Limits - Firebird

Firebird allows up to 256 user-created indexes per table in version 1.5 and higher, or 64 in lower releases. However, these are theoretical limits that are governed by both page size and the actual on-disk size of the index description data on the index root page. You could not store 256 indexes in a database with a page size smaller than 16KB. On the index root page, each index needs 31 bytes for its identifier, space for descriptions of each segment (column) involved in the index, and some bytes to store a pointer to the first page of the index. Even a 16KB page may not be able to accommodate 256 indexes if there are more than a few compound indexes in the database.

To create indexes, a user must be authorized to connect to the database.

An index cannot exceed 253 bytes in total width. In reality, the number of bytes may be significantly smaller. Factors that can reduce the number of actual “slots” available to store characters include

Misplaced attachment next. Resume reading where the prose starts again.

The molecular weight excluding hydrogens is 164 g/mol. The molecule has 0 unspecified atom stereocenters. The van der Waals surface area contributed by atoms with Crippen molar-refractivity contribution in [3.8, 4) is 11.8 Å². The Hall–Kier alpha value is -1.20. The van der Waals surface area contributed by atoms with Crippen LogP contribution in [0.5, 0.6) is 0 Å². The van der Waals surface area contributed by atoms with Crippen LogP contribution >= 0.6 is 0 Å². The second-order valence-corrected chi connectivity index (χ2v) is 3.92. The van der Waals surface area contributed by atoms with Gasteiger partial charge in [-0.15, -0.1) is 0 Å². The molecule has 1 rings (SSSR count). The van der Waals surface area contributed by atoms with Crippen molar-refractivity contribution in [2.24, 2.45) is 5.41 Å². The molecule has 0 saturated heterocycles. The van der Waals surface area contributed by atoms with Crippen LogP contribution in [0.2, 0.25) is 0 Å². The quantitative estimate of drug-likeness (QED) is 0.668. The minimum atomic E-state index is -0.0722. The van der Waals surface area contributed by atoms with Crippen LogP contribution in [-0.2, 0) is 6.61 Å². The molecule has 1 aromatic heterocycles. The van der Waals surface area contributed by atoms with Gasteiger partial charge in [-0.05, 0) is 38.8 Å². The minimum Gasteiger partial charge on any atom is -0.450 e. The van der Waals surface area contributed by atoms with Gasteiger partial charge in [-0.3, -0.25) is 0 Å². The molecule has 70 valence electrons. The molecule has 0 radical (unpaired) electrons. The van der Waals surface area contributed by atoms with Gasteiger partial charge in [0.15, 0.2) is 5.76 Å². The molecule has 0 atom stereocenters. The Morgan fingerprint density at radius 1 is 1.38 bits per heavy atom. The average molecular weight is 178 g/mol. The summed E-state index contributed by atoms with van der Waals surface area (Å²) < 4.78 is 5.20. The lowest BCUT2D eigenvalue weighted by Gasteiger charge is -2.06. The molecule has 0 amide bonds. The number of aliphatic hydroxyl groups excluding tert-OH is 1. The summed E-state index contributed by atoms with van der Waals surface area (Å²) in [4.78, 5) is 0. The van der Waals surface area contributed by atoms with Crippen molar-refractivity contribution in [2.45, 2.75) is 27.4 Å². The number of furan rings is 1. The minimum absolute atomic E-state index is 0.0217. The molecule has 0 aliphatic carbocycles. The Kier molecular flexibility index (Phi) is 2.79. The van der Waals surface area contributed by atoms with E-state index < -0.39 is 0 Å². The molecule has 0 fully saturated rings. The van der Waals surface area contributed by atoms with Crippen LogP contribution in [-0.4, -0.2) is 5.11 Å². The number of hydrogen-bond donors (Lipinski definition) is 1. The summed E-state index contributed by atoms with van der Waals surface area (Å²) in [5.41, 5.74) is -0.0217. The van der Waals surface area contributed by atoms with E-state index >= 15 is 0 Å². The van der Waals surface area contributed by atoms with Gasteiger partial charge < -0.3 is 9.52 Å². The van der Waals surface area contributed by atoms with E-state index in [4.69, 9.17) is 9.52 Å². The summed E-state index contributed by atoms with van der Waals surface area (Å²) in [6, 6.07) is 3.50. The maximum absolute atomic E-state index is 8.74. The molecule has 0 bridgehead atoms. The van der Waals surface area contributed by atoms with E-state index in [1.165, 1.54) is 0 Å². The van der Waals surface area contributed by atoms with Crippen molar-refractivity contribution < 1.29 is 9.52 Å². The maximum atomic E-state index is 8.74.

• International character sets that use multiple bytes per character
  • International character sets with complex uppercase/lowercase pairings and/or dictionary sorting rules
  • Use of non-binary collations
  • Multiple segments (composite indexes) that require the addition of padding bytes to retain the geometry of the index

In other words, using any character set except NONE will influence your decisions about index design—particularly whether to use composite indexes. That’s the bad news. The good news is that Firebird makes good use of single-column indexes in multi-column searches and sorts, reducing the need for many multi-column indexes that you might have experienced with another DBMS.


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